About the project
The global production of plastic, that can take hundreds of years to biodegrade, is expected to triple by 2050, and micro and nanoplastics have recently been found in our soil, tap water, bottled water, beer and even in the air, we breathe.
There is a growing concern about the potential health risks that micro and nanoplastics pose to us whether through ingesting the harmful bacteria they pick up when coming from wastewater plants, or just through injury and death of cells through contact, possibly through absorption of nanoplastics by cells.
Little is known about the origins, types and concentrations levels, of micro and nanoplastics and more importantly their effects on human health and the wider environment due to the lack of suitably sensitive and specific instruments to detect and count them.
A new EC drinking water directive was published in 2019 stating that water companies will need to measure concentrations of microplastics from within two years for positive release and inspection, but that would currently require expensive scientific laboratory equipment, prohibiting their in line use for many companies across Europe especially considering their need for highly trained personnel.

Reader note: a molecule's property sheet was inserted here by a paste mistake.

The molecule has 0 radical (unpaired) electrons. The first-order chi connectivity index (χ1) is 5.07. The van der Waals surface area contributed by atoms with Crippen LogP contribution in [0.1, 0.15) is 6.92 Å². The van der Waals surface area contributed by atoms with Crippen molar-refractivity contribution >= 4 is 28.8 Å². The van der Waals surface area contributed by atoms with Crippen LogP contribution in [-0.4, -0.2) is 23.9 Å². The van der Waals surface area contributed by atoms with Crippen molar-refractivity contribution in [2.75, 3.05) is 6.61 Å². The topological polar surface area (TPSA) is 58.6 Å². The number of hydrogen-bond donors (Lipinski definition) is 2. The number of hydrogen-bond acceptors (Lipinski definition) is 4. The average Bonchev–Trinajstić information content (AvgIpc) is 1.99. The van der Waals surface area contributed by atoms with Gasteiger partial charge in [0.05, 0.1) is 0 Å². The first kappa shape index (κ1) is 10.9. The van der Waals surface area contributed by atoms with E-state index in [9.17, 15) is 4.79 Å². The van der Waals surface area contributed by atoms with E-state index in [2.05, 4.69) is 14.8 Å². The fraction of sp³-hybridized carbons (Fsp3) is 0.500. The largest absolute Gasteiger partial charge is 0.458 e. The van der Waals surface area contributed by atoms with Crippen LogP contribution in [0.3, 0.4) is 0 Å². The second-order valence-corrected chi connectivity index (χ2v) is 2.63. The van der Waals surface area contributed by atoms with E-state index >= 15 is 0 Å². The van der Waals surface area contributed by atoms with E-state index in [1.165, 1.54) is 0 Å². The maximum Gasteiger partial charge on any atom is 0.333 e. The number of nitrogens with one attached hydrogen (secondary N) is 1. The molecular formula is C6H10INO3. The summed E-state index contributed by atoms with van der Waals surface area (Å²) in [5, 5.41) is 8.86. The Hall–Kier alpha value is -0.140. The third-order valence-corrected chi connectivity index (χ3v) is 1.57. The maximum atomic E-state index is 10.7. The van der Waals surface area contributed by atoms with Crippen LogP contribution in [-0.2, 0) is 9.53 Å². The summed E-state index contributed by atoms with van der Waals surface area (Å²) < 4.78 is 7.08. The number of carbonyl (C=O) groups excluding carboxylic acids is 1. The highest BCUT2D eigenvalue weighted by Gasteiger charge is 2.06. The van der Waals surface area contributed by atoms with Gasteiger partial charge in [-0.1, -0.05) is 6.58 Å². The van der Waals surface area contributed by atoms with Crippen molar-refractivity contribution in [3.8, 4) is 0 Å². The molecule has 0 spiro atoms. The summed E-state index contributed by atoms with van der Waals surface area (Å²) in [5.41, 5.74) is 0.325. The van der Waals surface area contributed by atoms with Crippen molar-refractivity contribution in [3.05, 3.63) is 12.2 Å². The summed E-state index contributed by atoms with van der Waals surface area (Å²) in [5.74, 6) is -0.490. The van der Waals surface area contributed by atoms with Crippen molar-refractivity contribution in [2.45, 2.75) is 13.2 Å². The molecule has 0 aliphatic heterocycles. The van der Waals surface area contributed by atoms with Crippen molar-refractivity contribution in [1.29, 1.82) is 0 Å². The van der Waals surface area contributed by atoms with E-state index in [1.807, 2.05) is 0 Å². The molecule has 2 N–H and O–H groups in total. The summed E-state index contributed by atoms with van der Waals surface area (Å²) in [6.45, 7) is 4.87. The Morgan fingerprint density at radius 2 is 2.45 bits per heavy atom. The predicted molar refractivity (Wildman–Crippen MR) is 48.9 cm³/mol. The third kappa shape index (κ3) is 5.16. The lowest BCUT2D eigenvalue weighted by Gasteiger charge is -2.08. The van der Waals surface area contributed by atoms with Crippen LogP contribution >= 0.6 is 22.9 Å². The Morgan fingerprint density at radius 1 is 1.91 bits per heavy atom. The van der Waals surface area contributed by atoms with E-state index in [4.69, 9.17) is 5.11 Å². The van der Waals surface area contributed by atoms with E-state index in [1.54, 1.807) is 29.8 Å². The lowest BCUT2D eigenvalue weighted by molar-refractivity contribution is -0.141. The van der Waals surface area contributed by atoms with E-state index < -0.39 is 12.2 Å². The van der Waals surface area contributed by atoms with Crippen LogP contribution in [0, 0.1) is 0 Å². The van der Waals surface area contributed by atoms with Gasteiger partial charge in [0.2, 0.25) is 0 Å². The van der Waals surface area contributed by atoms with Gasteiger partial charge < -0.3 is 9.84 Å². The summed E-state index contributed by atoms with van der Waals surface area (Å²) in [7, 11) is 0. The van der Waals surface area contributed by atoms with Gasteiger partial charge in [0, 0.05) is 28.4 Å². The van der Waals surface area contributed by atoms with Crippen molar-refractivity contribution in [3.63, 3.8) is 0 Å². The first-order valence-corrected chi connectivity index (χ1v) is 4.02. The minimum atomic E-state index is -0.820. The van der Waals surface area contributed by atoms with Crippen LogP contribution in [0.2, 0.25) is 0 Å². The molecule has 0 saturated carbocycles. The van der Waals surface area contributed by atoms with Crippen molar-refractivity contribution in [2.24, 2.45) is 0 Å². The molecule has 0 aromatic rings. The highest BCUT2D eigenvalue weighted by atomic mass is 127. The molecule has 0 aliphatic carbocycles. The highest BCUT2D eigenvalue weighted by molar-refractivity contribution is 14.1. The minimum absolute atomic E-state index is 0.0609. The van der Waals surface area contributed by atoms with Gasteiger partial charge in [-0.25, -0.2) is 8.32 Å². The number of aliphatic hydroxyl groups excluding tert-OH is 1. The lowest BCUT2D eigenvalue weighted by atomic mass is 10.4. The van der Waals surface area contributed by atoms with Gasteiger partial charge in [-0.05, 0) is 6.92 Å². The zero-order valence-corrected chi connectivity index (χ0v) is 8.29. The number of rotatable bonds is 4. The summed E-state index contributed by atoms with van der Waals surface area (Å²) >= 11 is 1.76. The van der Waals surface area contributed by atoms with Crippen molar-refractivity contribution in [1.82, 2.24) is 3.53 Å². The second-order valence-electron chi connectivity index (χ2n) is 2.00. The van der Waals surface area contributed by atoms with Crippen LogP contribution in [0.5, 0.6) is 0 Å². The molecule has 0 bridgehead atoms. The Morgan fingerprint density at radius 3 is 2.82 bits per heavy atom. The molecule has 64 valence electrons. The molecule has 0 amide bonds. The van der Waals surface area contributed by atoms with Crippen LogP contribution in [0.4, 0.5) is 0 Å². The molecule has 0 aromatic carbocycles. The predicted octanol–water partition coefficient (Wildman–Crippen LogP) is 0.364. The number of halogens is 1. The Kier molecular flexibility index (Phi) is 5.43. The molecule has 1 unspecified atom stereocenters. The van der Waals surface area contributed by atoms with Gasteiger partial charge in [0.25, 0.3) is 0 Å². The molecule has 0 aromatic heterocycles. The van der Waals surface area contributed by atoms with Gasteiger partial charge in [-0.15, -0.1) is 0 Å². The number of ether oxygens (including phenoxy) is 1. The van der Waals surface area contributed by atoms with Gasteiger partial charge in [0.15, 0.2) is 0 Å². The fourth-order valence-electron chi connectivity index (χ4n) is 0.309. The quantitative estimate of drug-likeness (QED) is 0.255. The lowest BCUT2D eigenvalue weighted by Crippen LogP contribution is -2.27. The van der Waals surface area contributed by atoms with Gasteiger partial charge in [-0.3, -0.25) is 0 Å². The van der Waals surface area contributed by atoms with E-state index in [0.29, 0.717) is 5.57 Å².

MONPLAS is a four year Initial Training Network that consists of some of Europe’s greatest experts who in collaboration with end-users and equipment manufacturers, will provide tomorrows talent with the skills and knowledge to deliver technologies that will permit a robust, easy to use and low cost industrial instrument, whose measurements will correspond directly to the EC directive,
It will do so through the application of know-how and techniques developed in Lab on Chip (LOC) technologies for human healthcare, to find novel ways to prepare and manipulate samples, improve detection technologies and apply developed instrumentation in a more systematic and ‘standardised’ way so as to generate greater and far more meaningful and quantitative data.
To achieve a breakthrough in the detection of micro and nanoplastics in water (and other beverages, food, soil and air), as well as in the tracing of their origins and determination of their toxicity, the next generation of scientists and engineers will need to develop various novel technologies, applications and methodologies that require close collaboration within broad interdisciplinary research programs. The creation of such an environment, currently lacking in the EU and worldwide, is the principal motivating force for MONPLAS.
MONPLAS’ training will expose 14 ESRs to state-of-the-art concepts and research techniques essential to compete in scientific research. In doing so they will be set on the way to becoming world-leading in the international community to drive international interdisciplinary research in MP and NP detection, and boost groups.
The measurements of the robust, easy to use and low cost dedicated instrument, through direct correspondance by calibration to the validated EC method or standard, will permit widespread commericial applications for positive release and inspection of manufactured goods. From the synergy with other media, the technologies developed will also provide the groundwork for post project development of suitable instruments for sea water, air and some food-stuff monitoring.